EXAREME is separated into the following components: The Master is the main entry point and is responsible for the co- ordination of the other components. All the information related to data and allocated VMs is stored in the Registry. The Resource Manager allocates and deallocates VMs based on the demand. The Optimization engine translates the ExaQL (or ExaDFL) query into the distributed machine code of the system taking into account the monetary cost. The Execution Engine communicates with the resource manager to reserve the resources needed for the execution and starts scheduling the operators of the query respecting their dependencies in the dataflow graph and the available resources. It is also responsible for the re-execution of failed operators and the release of resources. Finally, the Worker executes operators (relational and UDFs) and transfers intermediate results to other workers.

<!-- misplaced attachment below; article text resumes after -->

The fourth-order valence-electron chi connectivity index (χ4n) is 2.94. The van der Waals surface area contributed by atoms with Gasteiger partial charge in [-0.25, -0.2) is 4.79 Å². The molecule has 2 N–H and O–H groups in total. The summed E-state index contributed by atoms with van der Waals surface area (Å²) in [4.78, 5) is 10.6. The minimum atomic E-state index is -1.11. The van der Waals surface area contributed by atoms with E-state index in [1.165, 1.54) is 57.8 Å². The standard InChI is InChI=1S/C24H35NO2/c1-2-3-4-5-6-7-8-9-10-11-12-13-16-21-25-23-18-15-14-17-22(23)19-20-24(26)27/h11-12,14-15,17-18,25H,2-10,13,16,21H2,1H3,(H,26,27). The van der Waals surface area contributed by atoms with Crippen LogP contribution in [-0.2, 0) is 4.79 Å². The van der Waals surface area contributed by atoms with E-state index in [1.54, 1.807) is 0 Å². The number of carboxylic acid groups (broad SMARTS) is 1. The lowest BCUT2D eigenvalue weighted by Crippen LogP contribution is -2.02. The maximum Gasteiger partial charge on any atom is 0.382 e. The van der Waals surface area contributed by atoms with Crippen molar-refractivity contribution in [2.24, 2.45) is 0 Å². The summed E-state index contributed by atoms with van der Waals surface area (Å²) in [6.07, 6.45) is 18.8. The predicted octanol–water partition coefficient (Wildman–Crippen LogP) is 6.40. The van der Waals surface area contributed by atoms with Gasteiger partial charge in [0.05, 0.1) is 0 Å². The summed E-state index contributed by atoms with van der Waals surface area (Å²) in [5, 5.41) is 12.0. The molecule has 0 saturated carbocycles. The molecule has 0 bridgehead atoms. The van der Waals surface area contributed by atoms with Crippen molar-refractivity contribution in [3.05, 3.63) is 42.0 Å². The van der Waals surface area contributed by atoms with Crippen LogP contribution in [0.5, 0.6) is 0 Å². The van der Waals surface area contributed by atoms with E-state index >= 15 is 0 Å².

Following a top to bottom description of the main components:
The goal of the optimizer is to transform exaDFL into the low-level distributed machine code of the system. The latter is used to express dependencies between the operators of the dataflow graph in the form of a directed acyclic graph (DAG) and is similar to the DAGMan language. In a cloud environment, the monetary cost of using the resources is as important as the completion time of the dataflows. The optimizer of Exareme finds a skyline of solutions, each with a different tradeoff between the completion time and the monetary cost.
The execution engine communicates with the resource mediator to allocate the resources needed for the execution of the particular dataflow. It also provides to the resource mediator the output of the optimizer that essentially is a timeline with containers and operators. We call the usage of containers over time a query pattern (we do not care about the operators at this level). Given all the patterns of the currently active queries, the mediator assigns query containers to machines.